Page last updated at 16:26 GMT, Thursday, 21 January 2010

Hillary Clinton calls on China to probe Google attack

Hillary Clinton: "We look to the Chinese authorities to conduct a thorough review"

The US has called on Beijing to investigate the recent cyber attacks on Google that have prompted the search giant to threaten to leave China.

Secretary of State Hillary Clinton said that companies such as Google should refuse to support "politically motivated censorship".

She also said China along with Tunisia and Uzbekistan had boosted censorship.

Google says hackers tried to infiltrate its software coding and the e-mail accounts of human rights activists.

The BBC's Kim Ghattas at the State Department says Mrs Clinton's remarks are bound to anger the Chinese authorities, who have sought to play down the incident.

China says the row should not be linked to relations with the US.

Vice-Foreign Minister He Yafei said the rift with the web company should not be "over-interpreted", according to state news agency Xinhua.

Transparency call

In a wide-ranging speech at the Newseum journalism museum in Washington, Mrs Clinton said the internet had been a "source of tremendous progress" in China, but that Beijing should investigate the attacks on Google.

In an interconnected world, an attack on one nation's networks can be an attack on all
Hillary Clinton

"We look to Chinese authorities to conduct a thorough investigation of the cyber intrusions," she said.

"We also look for that investigation and its results to be transparent."

Again in reference to China, she said that any country which restricted free access to information risked "walling themselves off from the progress of the next century".

The US intended to address issues of internet freedom within its relationship with Beijing, she added.

Separately, she called for tough action against people and states that carried out cyber attacks.

Google logo in Beijing on 20 January 2010
Google says it will stay in China if censorship is relaxed

"Countries or individuals that engage in cyber attacks should face consequences and international condemnation," she said.

"In an interconnected world, an attack on one nation's networks can be an attack on all."

Mrs Clinton addressed a number of other issues in the speech:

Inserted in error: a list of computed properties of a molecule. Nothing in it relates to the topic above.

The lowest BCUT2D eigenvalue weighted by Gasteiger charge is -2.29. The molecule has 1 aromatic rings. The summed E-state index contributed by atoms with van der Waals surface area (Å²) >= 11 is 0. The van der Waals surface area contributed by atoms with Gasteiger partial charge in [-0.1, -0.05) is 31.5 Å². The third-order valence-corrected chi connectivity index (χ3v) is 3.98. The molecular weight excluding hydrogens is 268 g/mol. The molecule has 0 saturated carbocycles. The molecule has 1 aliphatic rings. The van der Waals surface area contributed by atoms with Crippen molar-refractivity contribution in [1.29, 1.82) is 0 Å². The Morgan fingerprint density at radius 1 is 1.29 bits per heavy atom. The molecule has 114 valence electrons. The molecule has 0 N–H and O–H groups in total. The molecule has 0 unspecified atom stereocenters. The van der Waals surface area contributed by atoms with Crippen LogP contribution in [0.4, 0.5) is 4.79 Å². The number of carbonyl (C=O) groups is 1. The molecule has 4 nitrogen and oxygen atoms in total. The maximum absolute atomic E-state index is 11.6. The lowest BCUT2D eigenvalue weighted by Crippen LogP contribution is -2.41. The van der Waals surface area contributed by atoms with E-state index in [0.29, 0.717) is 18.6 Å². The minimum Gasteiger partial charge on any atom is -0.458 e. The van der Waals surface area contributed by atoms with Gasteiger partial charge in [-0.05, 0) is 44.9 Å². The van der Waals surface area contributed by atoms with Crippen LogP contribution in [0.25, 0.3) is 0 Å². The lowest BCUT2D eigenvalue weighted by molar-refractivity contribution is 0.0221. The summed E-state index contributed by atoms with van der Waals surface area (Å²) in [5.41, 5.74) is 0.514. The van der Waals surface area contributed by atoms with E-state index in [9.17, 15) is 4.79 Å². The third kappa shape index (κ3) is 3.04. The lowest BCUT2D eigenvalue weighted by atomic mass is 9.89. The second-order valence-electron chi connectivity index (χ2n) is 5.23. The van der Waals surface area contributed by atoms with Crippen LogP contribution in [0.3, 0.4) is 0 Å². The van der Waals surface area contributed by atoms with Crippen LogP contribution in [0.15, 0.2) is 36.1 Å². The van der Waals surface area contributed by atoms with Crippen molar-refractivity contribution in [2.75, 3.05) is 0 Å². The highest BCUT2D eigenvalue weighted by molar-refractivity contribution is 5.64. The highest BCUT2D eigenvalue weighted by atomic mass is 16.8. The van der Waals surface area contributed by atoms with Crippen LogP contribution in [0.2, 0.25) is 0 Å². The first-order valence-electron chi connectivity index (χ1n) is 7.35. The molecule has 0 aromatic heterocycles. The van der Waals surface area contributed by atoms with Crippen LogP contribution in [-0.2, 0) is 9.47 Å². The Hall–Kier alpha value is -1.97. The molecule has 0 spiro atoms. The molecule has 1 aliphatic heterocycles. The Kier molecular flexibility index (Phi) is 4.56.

• She named Tunisia, Uzbekistan, Vietnam and Egypt, as well as China, as countries where the "free flow of information" was threatened
  • She said the US was supporting the development of new tools to enable citizens to circumvent politically motivated censorship
  • Internet technologies were a mixed blessing, used by terror groups to spread hatred and by authoritarian governments to crush dissent
  • She cited Saudi Arabia as an example of countries which blocked access to information about religions, including Islam
  • Countries that employed censorship could make no distinction between political and commercial speech and were therefore harming their own interests

Mobile launch postponed

Google said on 12 January hackers had tried to infiltrate its software coding and the e-mail accounts of Chinese human rights activists, in a "highly sophisticated" attack.

The California-based company, which launched in China in 2006, said it would quit the country unless the government relaxed censorship.

On Tuesday, the Chinese government said Google and other foreign companies had to obey the country's laws and traditions.

The same day, Google said it was postponing the launch of two mobile phones in China.

When Google launched four years ago, it was criticised for agreeing to Beijing's demands to make certain search results off-limits - including those relating to the 1989 Tiananmen Square protests, Tibetan independence or Falun Gong.

China has more internet users, about 350 million, than any other country and provides a lucrative search-engine market worth an estimated $1bn (£618m) last year.

Google holds about a third of the country's search market, with Chinese rival Baidu having more than 60%.

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